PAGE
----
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A reborn Mazda RX-7 was never ‘on’, says Mazda.
A new version of Mazda’s iconic RX-7 sports-car is officially dead. In fact, the project was never “on”, the managing executive officer of Mazda, Masahiro Moro, has formally confirmed.
Despite consistent speculation over the past three years Mazda was planning a rotary-powered sports-car in time for the engine’s 50th anniversary in 2017, Mr Moro has ruled it out once and for all -- even though development continues on the engine.
Speaking to Australian media at the Los Angeles motor show overnight, Mr Moro said: “Rotary engine development has continued. We have allocated some resources to keep developing engines (but) we never ever put a program of a sports car. That’s not on and off, that’s off.”
Mr Moro said engineers and enthusiasts inside Mazda were pushing for a reborn RX-7 or RX-8 sports-car but the company will instead invest in its mainstream models and more fuel-efficient engines to meet strict fuel economy targets in 2020.
“Maybe somebody has some dream, that’s fine having a dream, but from a business stand point … our focus is on increasing sales and revenue with existing product line. That’s my focus for the next two years,” said Mr Moro.
“We have continued to develop (the rotary engine) until it’s more relevant to today’s environmental standards. But if we put this engine into any mass production car? This project has not been ‘on’.”
Mr Moro said it might be possible to use a rotary engine to supplement a hydrogen-powered car or hybrid vehicle as a “range extender” because the 2020 emissions targets were “the biggest bar to jump over”.
“The rotary engine has a wider capability,” he said.
Meanwhile a successor to the turbocharged Mazda3 MPS hot hatch is a possibility, however.
“We are developing a turbo petrol (engine), but yet to announce where to use it,” he said. “We have to figure out if MPS (is the right solution).”
Mazda is believed to be developing a turbo petrol four-cylinder engine for the next generation CX-9 seven-seat soft-roader, but the company was burned badly after its previous turbo-petrol SUV, the superseded CX-7, was criticised for its thirst and a more economical version had to be rushed into production.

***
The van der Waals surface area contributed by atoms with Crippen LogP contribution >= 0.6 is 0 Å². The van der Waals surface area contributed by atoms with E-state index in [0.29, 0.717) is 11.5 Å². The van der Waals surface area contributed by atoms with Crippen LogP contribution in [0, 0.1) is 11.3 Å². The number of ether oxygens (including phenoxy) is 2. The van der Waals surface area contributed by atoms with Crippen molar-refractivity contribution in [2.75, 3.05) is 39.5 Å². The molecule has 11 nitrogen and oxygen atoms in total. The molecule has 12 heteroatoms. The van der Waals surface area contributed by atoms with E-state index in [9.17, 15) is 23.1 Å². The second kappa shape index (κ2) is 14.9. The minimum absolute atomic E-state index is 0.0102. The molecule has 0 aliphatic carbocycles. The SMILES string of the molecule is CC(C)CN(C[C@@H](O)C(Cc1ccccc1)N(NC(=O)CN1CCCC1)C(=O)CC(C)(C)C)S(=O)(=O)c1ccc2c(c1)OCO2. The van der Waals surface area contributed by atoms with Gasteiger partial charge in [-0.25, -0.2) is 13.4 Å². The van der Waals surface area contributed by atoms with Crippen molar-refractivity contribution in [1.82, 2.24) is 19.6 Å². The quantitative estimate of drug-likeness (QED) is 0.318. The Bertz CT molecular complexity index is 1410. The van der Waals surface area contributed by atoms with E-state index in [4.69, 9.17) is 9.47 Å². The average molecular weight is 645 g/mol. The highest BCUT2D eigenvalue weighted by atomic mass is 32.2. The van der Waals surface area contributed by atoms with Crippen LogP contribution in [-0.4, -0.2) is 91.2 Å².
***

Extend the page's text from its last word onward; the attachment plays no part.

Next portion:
Mazda stopped building the RX-8, its last rotary-powered sports-car, in 2012 after it was phased out by emissions regulations.
Two years ago the chief engineer for the Mazda MX-5, Nobuhiro Yamamoto, told Carsguide: “Our dream is RX-7, not RX-8. Customers want RX-7.”
When asked about when the RX-7 might be revived, Yamamoto-san said: “The timing is very difficult. [But] now we are in rotary engine development.”
The Mazda rotary engine will celebrate its 50th anniversary in 2017, the RX-7 will celebrate its 40th anniversary in 2018, and Mazda as a company will celebrate its 100th anniversary in 2020.
“I cannot comment on timing,” Yamamoto-san said at the time.
Given that it takes three years to design, develop and engineer a new model, 2017 would likely be the earliest arrival date for a new RX-7.
Mazda built 811,634 two-seater RX-7 sports cars from 1978 to 2002, according to automotive history websites.
The four-seater RX-8, which had rear-hinged “suicide” doors on either side, notched up 192,194 sales between 2003 and April 2012, but was not deemed successful enough to continue with a new model.
Japanese car maker Mazda is well known for rotary engines but the technology was invented by a German engineer Felix Wankel, who first patented the unique design in 1929.
After unsuccessful attempts at production, Wankel sold the licence to the technology to Mazda and German car maker NSU (the predecessor to the Audi brand, who used it one model, the Ro80.
NSU stopped making the rotary-engine Ro80 in 1977 but Mazda had almost continuous production from 1967 (when it fitted a rotary engine to the Cosmo sports car) until April 2012, when the RX-8 was phased out.
Coming full circle, two years ago German car maker Audi announced it was considering using a rotary engine as a range extender in an experimental electric car.
Last year, Mazda said it was looking to use rotary engine technology to power as a “range extender” for an electric vehicle to be released in the coming years – which would then make it available to use in a sports-car such as the RX-7.
The rotary engine in an experimental Mazda2 hatchback driven by media at last year’s Tokyo motor show was just 330cc in capacity, about a quarter of the capacity of Mazda’s last rotary-powered sports-car, the RX-8.
Mazda said its electric car could travel up to 200km on battery power alone. But when that runs out, the scaled-down rotary engine (fueled by a 9 litre petrol tank) can recharge the onboard battery pack to provide a further 200km of travel.